December 6, 2017 avander

An interview with Joe Harvey, producer/writer of Scales

Scales is a tense, claustrophobic drama that spends one evening with four characters, who are trapped in a combustable boiling pot of an apartment. American boxer, Darnell, his PR manager and girlfriend, Maria, Forbes-fallout Adam and drug dealer Keith are forced to question their relationships and loyalties, as sinister secrets come to the fore, threatening dangerous consequences.

Who is Joe Harvey?

I am a 26 year old screenwriter and cinephile. I graduated from the University of Southampton in 2012, having studied Film Studies and English, and shortly after, my debut screenplay, ‘Sweetboy’, was produced by Distortion Entertainment. I am incredibly grateful to Distortion for giving me the opportunity as a fresh-faced graduate to start life in the ‘real world’ by accomplishing a dream.

Who or what influences your writing?

I think you have to open yourself up to the idea that everything and everyone can shape your writing in some way, be it learning from mistakes or taking what worked and tailoring it to your style. My screenplays are often laced with dark comedy, so I take great inspiration from the films of David Lynch, where these incredibly sinister narratives are underpinned by a surreal humour. The Robert Loggia road-rage scene in ‘Lost Highway’ and the bungling hitman in ‘Mulholland Drive’ are prime examples of comedy being used to accentuate danger. Likewise, with the Coen brothers. Who else could make kidnapping a baby so funny?!

Tell me about Scales?

Anthony approached me in early 2016, saying he wanted to produce a single location film with four characters: a boxer, his girlfriend and PR manager, an entrepreneur and a drug dealer. In terms of narrative, I had free rein. I really liked the idea of being boxed in with these characters and the balance of narrative possibilities and logistical limitations. I thought through possible locations and settled on an apartment, as I wanted the meeting of the characters to be no coincidence, creating the question, ‘why are they all together?’ This question drove the narrative but I wanted the audience to be asking the same thing. I looked to make the screenplay as cryptic and claustrophobic as possible, while still retaining elements of the slow-burner thriller. I am also co-producing the film, which is a great experience.

Do you feel pressure to top your first feature film, ‘Sweetboy’?

As Anthony said, ‘Sweetboy’ was a massive lesson for us, as we kind of felt our way through the process. In terms of the script, I feel like a lot of my dialogue was exposition-heavy and not enough was left unsaid. That is one of the main lessons I took away from that film. With ‘Scales’, I dialled down the dialogue and looked to make it more natural. That being said, what we achieved with ‘Sweetboy’ far exceeded expectations, so the goal is always to better the last project. So far, we are confident that we have a more polished product on our hands – more time has gone into it, and of course, everything we have learnt in the four years since ‘Sweetboy’ was made.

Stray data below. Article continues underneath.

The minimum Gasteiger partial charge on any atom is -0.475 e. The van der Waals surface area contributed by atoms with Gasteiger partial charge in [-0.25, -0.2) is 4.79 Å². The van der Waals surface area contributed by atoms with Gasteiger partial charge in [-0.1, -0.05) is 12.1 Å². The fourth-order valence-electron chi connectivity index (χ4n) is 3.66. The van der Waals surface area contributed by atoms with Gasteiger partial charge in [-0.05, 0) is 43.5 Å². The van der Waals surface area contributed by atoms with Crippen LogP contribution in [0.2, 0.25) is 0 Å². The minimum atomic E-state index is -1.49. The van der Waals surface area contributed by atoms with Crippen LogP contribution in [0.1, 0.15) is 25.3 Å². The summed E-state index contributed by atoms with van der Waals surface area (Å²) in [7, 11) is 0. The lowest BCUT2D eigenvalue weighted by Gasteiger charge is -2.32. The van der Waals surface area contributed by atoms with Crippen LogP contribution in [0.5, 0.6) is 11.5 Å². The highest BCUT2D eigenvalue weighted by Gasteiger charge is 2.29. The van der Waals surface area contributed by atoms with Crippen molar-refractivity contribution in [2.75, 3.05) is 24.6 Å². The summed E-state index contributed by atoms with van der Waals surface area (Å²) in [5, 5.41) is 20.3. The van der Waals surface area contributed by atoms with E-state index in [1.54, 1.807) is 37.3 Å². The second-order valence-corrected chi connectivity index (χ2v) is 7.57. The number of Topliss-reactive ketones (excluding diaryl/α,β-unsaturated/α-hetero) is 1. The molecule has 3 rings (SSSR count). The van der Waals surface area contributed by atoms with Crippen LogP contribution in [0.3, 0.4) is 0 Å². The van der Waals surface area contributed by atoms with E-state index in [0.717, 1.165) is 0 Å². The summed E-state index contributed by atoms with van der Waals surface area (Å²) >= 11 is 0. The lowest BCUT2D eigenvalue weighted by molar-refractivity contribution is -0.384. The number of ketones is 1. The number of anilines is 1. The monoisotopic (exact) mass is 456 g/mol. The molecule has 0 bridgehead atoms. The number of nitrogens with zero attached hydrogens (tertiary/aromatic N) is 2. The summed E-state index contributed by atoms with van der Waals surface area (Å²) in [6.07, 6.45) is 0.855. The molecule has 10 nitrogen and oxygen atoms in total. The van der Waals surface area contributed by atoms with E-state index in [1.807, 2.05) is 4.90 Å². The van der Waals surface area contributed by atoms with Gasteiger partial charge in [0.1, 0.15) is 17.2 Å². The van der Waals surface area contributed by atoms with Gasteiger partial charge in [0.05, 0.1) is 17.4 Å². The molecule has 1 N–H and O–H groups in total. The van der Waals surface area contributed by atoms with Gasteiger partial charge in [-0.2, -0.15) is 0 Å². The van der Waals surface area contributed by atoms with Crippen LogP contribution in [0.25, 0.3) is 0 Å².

Would you say trust, or lack thereof, is a recurring theme in your scripts? If so, why?

With film, you literally share the perspective of the protagonist for the most part. You see what they see, but you don’t necessarily know what they are thinking. So there is an immediate secrecy to the characters. You may see the same thing, but do your thoughts about it differ. I love to play with that idea and force the audience to try to work out which character, if any, they trust the most, based on how much they empathise with them. For example, in ‘Sweetboy’, the protagonist is a cheating husband, but what is his wife thinking while he is making excuses for stumbling home in the early hours? Does she have her own secrets? I just don’t think audiences should always trust the literal or surface point of view.

Who is your favourite scriptwriter?

I’ve already mentioned Lynch and the Coens, but I would add Robert Altman and Paul Thomas Anderson for the complexity and scope of their characters, Richard Linklater for the humanity and introspection of his screenplays, Spike Lee for his confrontational approach and Charlie Kaufman for the emotional weight he draws from incredibly zany narratives.

We understand you are writing season two of the web series ‘Casting Directors’. What can we expect?

As Anthony mentioned, its a confrontational season, using the comedy to highlight the kind of ignorance and manipulation of power that is now being exposed in the industry. There will still be lots of laughs, hopefully some of them quite uncomfortable ones.

Finally, what are your 2018 goals?

My main goal is to take ‘Scales’ to as many international festivals as possible, ideally in competition. Unfortunately, I was unable to attend the American Black Film Festival with ‘Sweetboy’ in 2014, so I am desperate to make sure I have that experience in 2018. I am currently working on some short screenplays, which I will also be looking to develop. I already have an exciting direction to take season three of ‘Casting Directors’ in, so getting that made is also in the year’s plans!